Kim MacConnel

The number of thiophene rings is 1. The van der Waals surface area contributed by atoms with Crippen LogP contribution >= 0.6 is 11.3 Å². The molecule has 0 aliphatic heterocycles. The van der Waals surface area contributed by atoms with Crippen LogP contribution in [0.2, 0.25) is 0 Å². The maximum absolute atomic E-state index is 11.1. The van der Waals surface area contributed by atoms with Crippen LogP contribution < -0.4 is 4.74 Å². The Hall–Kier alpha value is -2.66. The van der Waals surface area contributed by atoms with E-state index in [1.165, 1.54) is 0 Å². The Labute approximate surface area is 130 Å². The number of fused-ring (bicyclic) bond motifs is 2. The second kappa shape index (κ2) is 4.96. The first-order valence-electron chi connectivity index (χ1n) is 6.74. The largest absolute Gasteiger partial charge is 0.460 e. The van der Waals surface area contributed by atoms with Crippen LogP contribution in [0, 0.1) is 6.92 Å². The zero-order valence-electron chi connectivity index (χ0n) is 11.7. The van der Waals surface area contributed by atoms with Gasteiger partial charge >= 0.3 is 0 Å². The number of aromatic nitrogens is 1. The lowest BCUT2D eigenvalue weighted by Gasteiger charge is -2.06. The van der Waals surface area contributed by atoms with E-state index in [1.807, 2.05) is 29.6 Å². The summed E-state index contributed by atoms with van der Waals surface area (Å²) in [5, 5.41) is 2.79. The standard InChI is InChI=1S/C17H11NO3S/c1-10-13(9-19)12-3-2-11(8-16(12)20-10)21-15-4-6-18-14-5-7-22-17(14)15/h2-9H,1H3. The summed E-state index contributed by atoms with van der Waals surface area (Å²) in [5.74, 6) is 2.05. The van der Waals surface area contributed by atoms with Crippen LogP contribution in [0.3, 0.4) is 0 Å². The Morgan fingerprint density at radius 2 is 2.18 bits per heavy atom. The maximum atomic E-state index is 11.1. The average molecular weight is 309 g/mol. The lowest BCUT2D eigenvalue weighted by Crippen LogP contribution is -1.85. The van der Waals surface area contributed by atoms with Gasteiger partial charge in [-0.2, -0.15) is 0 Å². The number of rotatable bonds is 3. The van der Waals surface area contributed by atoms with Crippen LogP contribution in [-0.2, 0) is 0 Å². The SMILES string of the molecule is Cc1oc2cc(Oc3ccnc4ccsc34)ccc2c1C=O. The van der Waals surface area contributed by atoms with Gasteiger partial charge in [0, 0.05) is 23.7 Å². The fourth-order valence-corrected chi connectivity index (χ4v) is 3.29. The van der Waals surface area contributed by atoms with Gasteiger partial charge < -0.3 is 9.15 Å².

Kim MacConnel was a leader in the Pattern and Decoration movement that flourished on the coasts (particularly California) in the 1970s and 1980s, against the prevailing tide of Minimalism. Born in Oklahoma City in 1946, MacConnel studied painting at the University of California, San Diego, receiving his BA in 1969 and his MFA in 1972. He then taught at the school from 1975 to 2009. The loose-knit group of artists working in the Pattern and Decoration style, including MacConnel, was influenced by global textiles, ancient pattern motifs, and folk and kitsch culture, putting a bohemian spin on American traditional crafts. The lyrical abstraction of twentieth century artists such as Arthur Dove, Sonia Delaunay and the later works of Henri Matisse also figured prominently into the bright colors, rhythmic compositions and approachability of the works. MacConnel’s paintings are done on unstretched canvas or cotton (sometimes even bed sheets) and are often cut up and re-combined, furthering his intent to play with the notions of materiality, symbol and meaning. His work first rose to prominence with the support of Holly Solomon Gallery in New York beginning in 1976 and he continues to work in his arresting, subversive style. MacConnel’s works are held in such distinguished collections as the Museum of Contemporary Art, Chicago, the Brooklyn Museum, and the Whitney Museum of American Art, New York. A show featuring the work of MacConnel and other artists part of the Pattern and Decoration movement is the subject of The Museum of Contemporary Art, Los Angeles' exhibition With Pleasure: Pattern and Decoration in American Art 1972–1985.

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